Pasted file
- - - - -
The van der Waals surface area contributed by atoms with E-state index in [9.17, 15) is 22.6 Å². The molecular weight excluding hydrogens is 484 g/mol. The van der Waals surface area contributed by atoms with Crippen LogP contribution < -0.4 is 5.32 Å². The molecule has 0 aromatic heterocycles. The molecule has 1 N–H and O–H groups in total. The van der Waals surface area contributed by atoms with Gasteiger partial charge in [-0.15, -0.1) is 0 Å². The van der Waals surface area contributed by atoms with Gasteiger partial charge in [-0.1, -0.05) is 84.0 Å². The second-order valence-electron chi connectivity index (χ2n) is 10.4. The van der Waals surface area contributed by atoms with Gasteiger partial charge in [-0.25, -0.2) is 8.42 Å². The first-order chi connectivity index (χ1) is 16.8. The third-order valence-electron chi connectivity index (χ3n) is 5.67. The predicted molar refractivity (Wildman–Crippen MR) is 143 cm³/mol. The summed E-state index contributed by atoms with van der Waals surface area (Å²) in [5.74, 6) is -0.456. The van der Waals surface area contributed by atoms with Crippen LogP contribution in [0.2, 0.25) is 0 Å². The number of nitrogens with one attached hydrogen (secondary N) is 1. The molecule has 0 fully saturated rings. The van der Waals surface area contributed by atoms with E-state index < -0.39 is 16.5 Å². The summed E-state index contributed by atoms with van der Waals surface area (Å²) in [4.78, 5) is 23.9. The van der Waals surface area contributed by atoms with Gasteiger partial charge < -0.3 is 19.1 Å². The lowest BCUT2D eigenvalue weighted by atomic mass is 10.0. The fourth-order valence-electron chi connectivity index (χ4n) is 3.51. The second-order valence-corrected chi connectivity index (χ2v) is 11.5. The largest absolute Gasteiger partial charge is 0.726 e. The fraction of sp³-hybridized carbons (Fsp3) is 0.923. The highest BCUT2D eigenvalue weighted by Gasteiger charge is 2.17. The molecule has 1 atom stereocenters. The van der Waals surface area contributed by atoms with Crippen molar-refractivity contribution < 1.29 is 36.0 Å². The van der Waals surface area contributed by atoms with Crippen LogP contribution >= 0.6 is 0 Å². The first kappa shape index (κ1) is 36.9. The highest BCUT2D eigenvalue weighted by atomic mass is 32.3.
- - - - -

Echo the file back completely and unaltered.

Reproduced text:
The van der Waals surface area contributed by atoms with E-state index in [9.17, 15) is 22.6 Å². The molecular weight excluding hydrogens is 484 g/mol. The van der Waals surface area contributed by atoms with Crippen LogP contribution < -0.4 is 5.32 Å². The molecule has 0 aromatic heterocycles. The molecule has 1 N–H and O–H groups in total. The van der Waals surface area contributed by atoms with Gasteiger partial charge in [-0.15, -0.1) is 0 Å². The van der Waals surface area contributed by atoms with Gasteiger partial charge in [-0.1, -0.05) is 84.0 Å². The second-order valence-electron chi connectivity index (χ2n) is 10.4. The van der Waals surface area contributed by atoms with Gasteiger partial charge in [-0.25, -0.2) is 8.42 Å². The first-order chi connectivity index (χ1) is 16.8. The third-order valence-electron chi connectivity index (χ3n) is 5.67. The predicted molar refractivity (Wildman–Crippen MR) is 143 cm³/mol. The summed E-state index contributed by atoms with van der Waals surface area (Å²) in [5.74, 6) is -0.456. The van der Waals surface area contributed by atoms with Crippen LogP contribution in [0.2, 0.25) is 0 Å². The number of nitrogens with one attached hydrogen (secondary N) is 1. The molecule has 0 fully saturated rings. The van der Waals surface area contributed by atoms with E-state index < -0.39 is 16.5 Å². The summed E-state index contributed by atoms with van der Waals surface area (Å²) in [4.78, 5) is 23.9. The van der Waals surface area contributed by atoms with Gasteiger partial charge < -0.3 is 19.1 Å². The lowest BCUT2D eigenvalue weighted by atomic mass is 10.0. The fourth-order valence-electron chi connectivity index (χ4n) is 3.51. The second-order valence-corrected chi connectivity index (χ2v) is 11.5. The largest absolute Gasteiger partial charge is 0.726 e. The fraction of sp³-hybridized carbons (Fsp3) is 0.923. The highest BCUT2D eigenvalue weighted by Gasteiger charge is 2.17. The molecule has 1 atom stereocenters. The van der Waals surface area contributed by atoms with Crippen molar-refractivity contribution < 1.29 is 36.0 Å². The van der Waals surface area contributed by atoms with Crippen LogP contribution >= 0.6 is 0 Å². The first kappa shape index (κ1) is 36.9. The highest BCUT2D eigenvalue weighted by atomic mass is 32.3.